Family wants mentally challenged man home

Family wants mentally challenged man home

SALT LAKE CITY (ABC 4 News) - A mentally challenged man who is a victim of abuse allegedly by his caretaker is being sought by his family. But they can't find him.
SALT LAKE CITY (ABC 4 News) – The family man of a disabled man who was physically abused wants him to come home.

But Richard Brown who is mentally disabled isn’t returning calls.

His caretaker was recently charged with physical abuse. It’s the second time Teri Stoker was charged with hurting Brown in the past year.

“We haven’t heard from him since March of last year,” says Shelly Brown Strahan, his sister.

That’s when her brother Richard Brown was living at a trailer home in Draper.

It was the home of his caretaker Teri Stoker. Brown is mentally disabled and a ward of the state.

“Our worry is that she is manipulating him,” says his sister..

Stoker is now facing charges of felony abuse, accused of assaulting Brown.

It’s the second time she’s been charged with abusing Brown.

Brown’s sister says they’ve been shut out trying to reach him and blames Stoker.

“She would not allow him to come to the phone,” says Brown-Strahan. “After they hung up he actually called my brother in law back and we can tell that it was on speaker and we could hear her speaking in the background as he was talking to us.”

She says that’s the last time anyone heard from Brown.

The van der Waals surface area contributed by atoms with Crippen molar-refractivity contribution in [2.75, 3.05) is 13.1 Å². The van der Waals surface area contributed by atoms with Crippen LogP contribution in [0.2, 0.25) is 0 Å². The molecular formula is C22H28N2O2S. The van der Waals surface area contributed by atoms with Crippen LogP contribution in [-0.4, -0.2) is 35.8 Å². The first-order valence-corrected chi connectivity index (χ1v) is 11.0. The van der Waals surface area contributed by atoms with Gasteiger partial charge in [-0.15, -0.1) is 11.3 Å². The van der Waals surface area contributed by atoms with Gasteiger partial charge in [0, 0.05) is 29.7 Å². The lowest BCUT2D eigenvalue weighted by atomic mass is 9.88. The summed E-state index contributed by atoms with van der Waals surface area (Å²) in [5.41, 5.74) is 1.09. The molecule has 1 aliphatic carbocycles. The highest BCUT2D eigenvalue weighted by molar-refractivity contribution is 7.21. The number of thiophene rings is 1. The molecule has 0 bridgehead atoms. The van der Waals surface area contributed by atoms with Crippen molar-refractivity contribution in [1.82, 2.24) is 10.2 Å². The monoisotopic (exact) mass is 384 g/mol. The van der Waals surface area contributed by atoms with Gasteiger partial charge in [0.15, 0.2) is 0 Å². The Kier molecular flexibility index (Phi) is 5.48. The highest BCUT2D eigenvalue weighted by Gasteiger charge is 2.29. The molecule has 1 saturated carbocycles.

And efforts to get the state to reach him have also been blocked..

“It’s really frustrating to know that he’s out there and not be able to get a hold of him,” she says.

State officials say privacy laws protect clients even if they’re mentally challenged.

“They can reach out to us,” says Elizabeth Solis of the Division of Children and Family Services. “We’ll provide them the information they need and who they need to contact so that they can initiate that process.”

Solis says it would then be up to Brown to decide if he wants to meet his family.

But Brown’s sister says the caseworker citing privacy laws, wouldn’t even take their request to him. She says it may have prevented her brother from being abused the second time.

“I believe so because if nothing else we would have been able to get him out the first time that this happened,” says Brown-Strahan.
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